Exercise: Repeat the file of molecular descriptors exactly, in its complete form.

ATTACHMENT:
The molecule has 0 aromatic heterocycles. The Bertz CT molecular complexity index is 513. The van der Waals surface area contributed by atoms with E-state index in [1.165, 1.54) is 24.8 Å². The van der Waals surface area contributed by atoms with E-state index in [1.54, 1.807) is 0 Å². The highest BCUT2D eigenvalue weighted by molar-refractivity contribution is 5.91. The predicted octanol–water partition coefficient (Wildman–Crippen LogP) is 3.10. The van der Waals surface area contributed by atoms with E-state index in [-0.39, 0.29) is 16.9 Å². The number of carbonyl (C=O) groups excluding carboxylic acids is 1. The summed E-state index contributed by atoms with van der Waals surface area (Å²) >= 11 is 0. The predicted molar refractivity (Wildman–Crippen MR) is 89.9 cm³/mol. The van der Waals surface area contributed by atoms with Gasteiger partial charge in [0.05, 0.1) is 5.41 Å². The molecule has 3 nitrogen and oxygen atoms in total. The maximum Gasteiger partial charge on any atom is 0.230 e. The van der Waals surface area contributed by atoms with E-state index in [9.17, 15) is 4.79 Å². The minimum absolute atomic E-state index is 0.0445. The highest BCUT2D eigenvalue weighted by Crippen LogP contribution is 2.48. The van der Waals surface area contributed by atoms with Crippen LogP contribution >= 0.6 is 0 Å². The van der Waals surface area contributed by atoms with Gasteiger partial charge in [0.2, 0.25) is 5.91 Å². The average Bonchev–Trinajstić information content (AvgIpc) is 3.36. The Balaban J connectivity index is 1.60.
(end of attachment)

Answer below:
The molecule has 0 aromatic heterocycles. The Bertz CT molecular complexity index is 513. The van der Waals surface area contributed by atoms with E-state index in [1.165, 1.54) is 24.8 Å². The van der Waals surface area contributed by atoms with E-state index in [1.54, 1.807) is 0 Å². The highest BCUT2D eigenvalue weighted by molar-refractivity contribution is 5.91. The predicted octanol–water partition coefficient (Wildman–Crippen LogP) is 3.10. The van der Waals surface area contributed by atoms with E-state index in [-0.39, 0.29) is 16.9 Å². The number of carbonyl (C=O) groups excluding carboxylic acids is 1. The summed E-state index contributed by atoms with van der Waals surface area (Å²) >= 11 is 0. The predicted molar refractivity (Wildman–Crippen MR) is 89.9 cm³/mol. The van der Waals surface area contributed by atoms with Gasteiger partial charge in [0.05, 0.1) is 5.41 Å². The molecule has 3 nitrogen and oxygen atoms in total. The maximum Gasteiger partial charge on any atom is 0.230 e. The van der Waals surface area contributed by atoms with E-state index in [9.17, 15) is 4.79 Å². The minimum absolute atomic E-state index is 0.0445. The highest BCUT2D eigenvalue weighted by Crippen LogP contribution is 2.48. The van der Waals surface area contributed by atoms with Crippen LogP contribution >= 0.6 is 0 Å². The van der Waals surface area contributed by atoms with Gasteiger partial charge in [0.2, 0.25) is 5.91 Å². The average Bonchev–Trinajstić information content (AvgIpc) is 3.36. The Balaban J connectivity index is 1.60.